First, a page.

The emphasis for Book IV is the tactical, that is for Clausewitz, “the engagement”. What separates war from other types of social activity is fighting, that is in this context organized violence in the pursuit of a political purpose. So while the emphasis is the tactical, the whole must always be considered since tactical victory is the means of strategy.
Clausewitz’s emphasis here is on the pure concept, the principle of destruction, which is the prime tactical mission. One need only remember the stated mission of the Marine Corps as learned by this writer as a volunteer in the mid 1970s, that being, “to locate, close with and destroy the enemy by fire and maneuver or to repel their assault by fire and close combat”. The means of tactics is the destruction of the enemy. The end is military victory.
So Clausewitz isn’t saying anything particularly new or insightful here. Rather he is attempting to argue against those of his contemporaries who saw maneuver as an end in itself with the intention of establishing “base lines” or seizing “key ground” which it was thought would preclude the necessity of a bloody decision, make war a thoroughly civilized affair among a closed community of princes who respected each other and saw it as their common interest in maintaining the status quo resulting in wars of low tension and little movement to borrow the terms from Book III, Chapter 18. However there was no guarantee that future wars would return to the form of the 18th Century.
Throughout this book Clausewitz keeps the principle of destruction close to this ideal type of absolute war, since it is at the tactical level where the violence actually occurs. As Antullio Echevarria has pointed out Clausewitz’s concept of the engagement parallels his pure concept of war:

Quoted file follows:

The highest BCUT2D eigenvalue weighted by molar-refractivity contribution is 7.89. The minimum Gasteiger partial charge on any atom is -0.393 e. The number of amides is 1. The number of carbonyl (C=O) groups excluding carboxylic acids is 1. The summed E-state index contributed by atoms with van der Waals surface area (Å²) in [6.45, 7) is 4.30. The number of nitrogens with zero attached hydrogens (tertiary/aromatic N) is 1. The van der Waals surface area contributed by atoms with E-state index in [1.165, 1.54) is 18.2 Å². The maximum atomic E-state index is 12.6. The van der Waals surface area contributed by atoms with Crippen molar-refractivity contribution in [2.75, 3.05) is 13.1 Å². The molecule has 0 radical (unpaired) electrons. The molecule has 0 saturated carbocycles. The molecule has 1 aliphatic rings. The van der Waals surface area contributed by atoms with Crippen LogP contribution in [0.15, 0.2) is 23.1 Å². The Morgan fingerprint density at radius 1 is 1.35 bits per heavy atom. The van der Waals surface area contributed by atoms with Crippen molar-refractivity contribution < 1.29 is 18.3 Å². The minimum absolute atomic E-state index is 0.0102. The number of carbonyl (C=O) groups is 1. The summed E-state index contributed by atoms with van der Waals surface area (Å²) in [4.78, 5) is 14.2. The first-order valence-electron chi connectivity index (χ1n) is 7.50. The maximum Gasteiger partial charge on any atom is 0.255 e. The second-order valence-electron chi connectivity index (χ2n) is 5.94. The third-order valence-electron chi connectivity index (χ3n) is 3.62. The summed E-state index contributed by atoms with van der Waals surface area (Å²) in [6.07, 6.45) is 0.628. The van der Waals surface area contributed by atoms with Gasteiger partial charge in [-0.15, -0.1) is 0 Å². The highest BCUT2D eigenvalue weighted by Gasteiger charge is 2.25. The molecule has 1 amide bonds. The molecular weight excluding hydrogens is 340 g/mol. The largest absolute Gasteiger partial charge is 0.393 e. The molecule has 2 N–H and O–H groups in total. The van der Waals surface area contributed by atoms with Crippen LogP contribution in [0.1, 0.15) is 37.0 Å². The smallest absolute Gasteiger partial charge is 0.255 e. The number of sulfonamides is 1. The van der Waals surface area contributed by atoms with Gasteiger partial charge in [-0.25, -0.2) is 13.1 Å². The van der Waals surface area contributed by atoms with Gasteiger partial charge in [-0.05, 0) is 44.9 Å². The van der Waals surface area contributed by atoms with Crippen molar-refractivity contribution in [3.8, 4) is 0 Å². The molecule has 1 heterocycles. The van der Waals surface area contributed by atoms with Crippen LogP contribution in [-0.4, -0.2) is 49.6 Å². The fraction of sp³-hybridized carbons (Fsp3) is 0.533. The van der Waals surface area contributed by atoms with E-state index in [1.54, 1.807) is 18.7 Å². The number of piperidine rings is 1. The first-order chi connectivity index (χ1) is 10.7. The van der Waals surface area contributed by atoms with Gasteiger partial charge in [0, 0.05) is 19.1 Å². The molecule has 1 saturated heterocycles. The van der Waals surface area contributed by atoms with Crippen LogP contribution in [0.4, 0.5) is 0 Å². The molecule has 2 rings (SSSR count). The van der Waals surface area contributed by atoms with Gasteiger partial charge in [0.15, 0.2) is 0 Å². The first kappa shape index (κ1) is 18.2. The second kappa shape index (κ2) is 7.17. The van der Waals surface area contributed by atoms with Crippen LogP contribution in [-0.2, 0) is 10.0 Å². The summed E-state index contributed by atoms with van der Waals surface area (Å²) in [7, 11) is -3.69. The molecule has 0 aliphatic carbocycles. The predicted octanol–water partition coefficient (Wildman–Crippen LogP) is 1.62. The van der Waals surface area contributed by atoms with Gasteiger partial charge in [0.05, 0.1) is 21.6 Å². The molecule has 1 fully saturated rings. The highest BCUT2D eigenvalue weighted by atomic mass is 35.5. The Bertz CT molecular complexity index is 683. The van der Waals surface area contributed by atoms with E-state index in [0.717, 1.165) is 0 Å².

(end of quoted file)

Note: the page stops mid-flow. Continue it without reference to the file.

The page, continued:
1. Destruction of the enemy’s armed forces is the main aim.
2. Destruction is attained through the means of the engagement.
3. Only major engagements produce major results.
4. Results are greatest when combined into a single battle.
5. The commander is best able to control events in a major battle.
In addition to this main point I would like to point out two other important aspects of this book. As Clausewitz writes there is a dialectical relationship between tactics and strategy (Chapter 2). Success at the tactical level providing the means and basis for strategic success, but also that changes in the tactical situation affect the strategic situation. The nature of battle can change over time with “identical organizations and methods” and the presence of “great national interests” influencing the character of engagements. Thus differences in organization and methods as well as disproportionate national interests on each side would have a fundamental influence on the nature of combat. What we describe as “battle” changes over time, but not just in obviously material ways.
Also in Chapter 2 we have this, Gradually, the units engaged are burned out, and when nothing is left but cinders, they are withdrawn and others take their place. One could argue that Clausewitz is speaking in favor of the great bloodletting of the First World War in this passage, which would be essentially the view of Basil Liddell Hart who referred to Clausewitz as the “Mahdi of Mass”. This would be also committing the cardinal sin of reading On War, that is taking quotes out of context (that is rejecting the whole) to support one’s own views: in other words creating a self-serving strawman.